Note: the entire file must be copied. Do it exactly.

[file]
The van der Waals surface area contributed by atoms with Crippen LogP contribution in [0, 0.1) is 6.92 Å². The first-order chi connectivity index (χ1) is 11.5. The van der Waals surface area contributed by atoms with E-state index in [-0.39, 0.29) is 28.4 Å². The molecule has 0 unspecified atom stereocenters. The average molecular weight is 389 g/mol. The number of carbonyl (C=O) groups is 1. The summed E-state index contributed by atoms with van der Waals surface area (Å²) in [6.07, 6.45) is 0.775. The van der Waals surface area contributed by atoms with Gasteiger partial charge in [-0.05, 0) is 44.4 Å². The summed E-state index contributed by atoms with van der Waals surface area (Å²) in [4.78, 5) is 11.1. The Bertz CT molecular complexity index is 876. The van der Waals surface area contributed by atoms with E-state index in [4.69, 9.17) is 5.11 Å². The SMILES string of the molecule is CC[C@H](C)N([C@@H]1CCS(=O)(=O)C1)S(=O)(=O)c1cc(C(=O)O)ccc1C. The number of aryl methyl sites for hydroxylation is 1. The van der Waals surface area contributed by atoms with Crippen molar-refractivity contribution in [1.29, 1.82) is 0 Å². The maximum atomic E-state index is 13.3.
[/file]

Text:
The van der Waals surface area contributed by atoms with Crippen LogP contribution in [0, 0.1) is 6.92 Å². The first-order chi connectivity index (χ1) is 11.5. The van der Waals surface area contributed by atoms with E-state index in [-0.39, 0.29) is 28.4 Å². The molecule has 0 unspecified atom stereocenters. The average molecular weight is 389 g/mol. The number of carbonyl (C=O) groups is 1. The summed E-state index contributed by atoms with van der Waals surface area (Å²) in [6.07, 6.45) is 0.775. The van der Waals surface area contributed by atoms with Gasteiger partial charge in [-0.05, 0) is 44.4 Å². The summed E-state index contributed by atoms with van der Waals surface area (Å²) in [4.78, 5) is 11.1. The Bertz CT molecular complexity index is 876. The van der Waals surface area contributed by atoms with E-state index in [4.69, 9.17) is 5.11 Å². The SMILES string of the molecule is CC[C@H](C)N([C@@H]1CCS(=O)(=O)C1)S(=O)(=O)c1cc(C(=O)O)ccc1C. The number of aryl methyl sites for hydroxylation is 1. The van der Waals surface area contributed by atoms with Crippen molar-refractivity contribution in [1.29, 1.82) is 0 Å². The maximum atomic E-state index is 13.3.